This paper presents a subspace approach for voice activity detection(VAD). The proposed approach is based on an embedded prewhitening scheme for the simultaneous diagonalization of the clean speech and noise covariance matrices to provide a decision rule based on likelihood ratio test in signal subspace domain. Experimental results show that the proposed subspace-based VAD algorithm outperforms the method using a Gaussian model in a conventional discrete Fourier transform domain at the low signal-to-noise conditions.
130(2011); http://dx.doi.org/10.1121/1.3642644View Description Hide Description
Preliminary measurements and numerical predictions reveal that simple, and relatively small, horns generate remarkable amplification of acoustic particle velocity. For example, below 2 kHz, a 2.5 cm conical horn has a uniform velocity amplification ratio (throat-to-mouth) factor of approximately 3, or, in terms of a decibel level, 9.5 dB. It is shown that the velocity amplification factor depends on the horn’s mouth-to-throat ratio as well as, though to a lesser degree, the horn’s flare rate. A double horn configuration provides limited additional gain, approximately an increase of up to 25%.
Waveguide invariant analysis for modeling time-frequency striations in a range-dependent environment130(2011); http://dx.doi.org/10.1121/1.3646025View Description Hide Description
The waveguide invariant is a useful parameter for understanding the behavior of interference patterns (e.g., striations in time–frequency plots) resulting from broadband acoustic sources in shallow water waveguides. It is possible to model these striations for range-dependent environments using conventional parabolic equation methods; although this approach can be computationally intensive as a full field must be created for each frequency and azimuthally dependent geometry. This letter discusses the formulation and use of a range-dependent waveguide invariant distribution that can be used to describe spectral striation patterns using a fraction of the computing power required by parabolic equation methods.
130(2011); http://dx.doi.org/10.1121/1.3645966View Description Hide Description
Printed English is highly redundant as demonstrated by readers’ facility at guessing which letter comes next in text. However, such findings have been generalized to perception of connected speech without any direct assessment of phonemic redundancy. Here, participants guessed which phoneme or printed character came next throughout each of four unrelated sentences. Phonemes displayed significantly lower redundancy than letters, and possible contributing factors (task difficulty, experience, context) are discussed. Of three models tested, phonemic guessing was best approximated by word-initial and transitional probabilities between phonemes. Implications for information-theoretic accounts of speech perception are considered.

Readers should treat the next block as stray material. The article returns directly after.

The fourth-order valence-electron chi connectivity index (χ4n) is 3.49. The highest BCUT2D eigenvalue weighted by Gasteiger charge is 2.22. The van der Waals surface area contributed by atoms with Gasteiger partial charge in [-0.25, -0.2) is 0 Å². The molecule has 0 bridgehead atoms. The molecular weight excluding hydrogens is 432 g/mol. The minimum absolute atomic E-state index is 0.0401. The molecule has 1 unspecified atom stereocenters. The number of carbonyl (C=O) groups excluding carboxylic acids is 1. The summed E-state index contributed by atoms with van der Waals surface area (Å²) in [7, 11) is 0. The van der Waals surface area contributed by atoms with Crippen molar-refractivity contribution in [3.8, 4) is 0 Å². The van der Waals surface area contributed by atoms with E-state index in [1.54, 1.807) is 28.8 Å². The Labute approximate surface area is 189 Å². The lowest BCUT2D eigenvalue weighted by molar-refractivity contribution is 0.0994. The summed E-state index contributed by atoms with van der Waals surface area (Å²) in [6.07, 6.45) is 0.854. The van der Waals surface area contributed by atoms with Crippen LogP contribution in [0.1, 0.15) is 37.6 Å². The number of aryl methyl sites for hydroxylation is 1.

130(2011); http://dx.doi.org/10.1121/1.3645968View Description Hide Description
A general finding of psychoacoustic studies is that detectability of a noisy signal grows less than optimally with the number N of independent observations of the signal. Competing accounts implicate internal noise common to all observations or nonoptimal decision weights given to observations. A discriminant analysis of listeners’ trial-by-trial responses in a multitone level-discrimination task favored the latter account.
130(2011); http://dx.doi.org/10.1121/1.3646024View Description Hide Description
Three-dimensional impedance maps (3DZMs) are computational models of acoustic impedance of tissue constructed from histology images. 3DZMs can be analyzed to estimate model-based quantitative ultrasound parameters such as effective scatterer diameter (ESD). In this study, 3DZMs were constructed from normal and fatty rabbit livers. Estimates of ESD were made using the fluid-filled sphere scattering model. Weighting toward smaller scatterer sizes produced ESD estimates of 7.5 ± 1.3 and 7.0 ± 0.3 μm for normal and fatty liver, respectively, approximately the size of a liver cell nucleus. This suggests the nucleus could be a primary source of scattering in liver.
130(2011); http://dx.doi.org/10.1121/1.3646026View Description Hide Description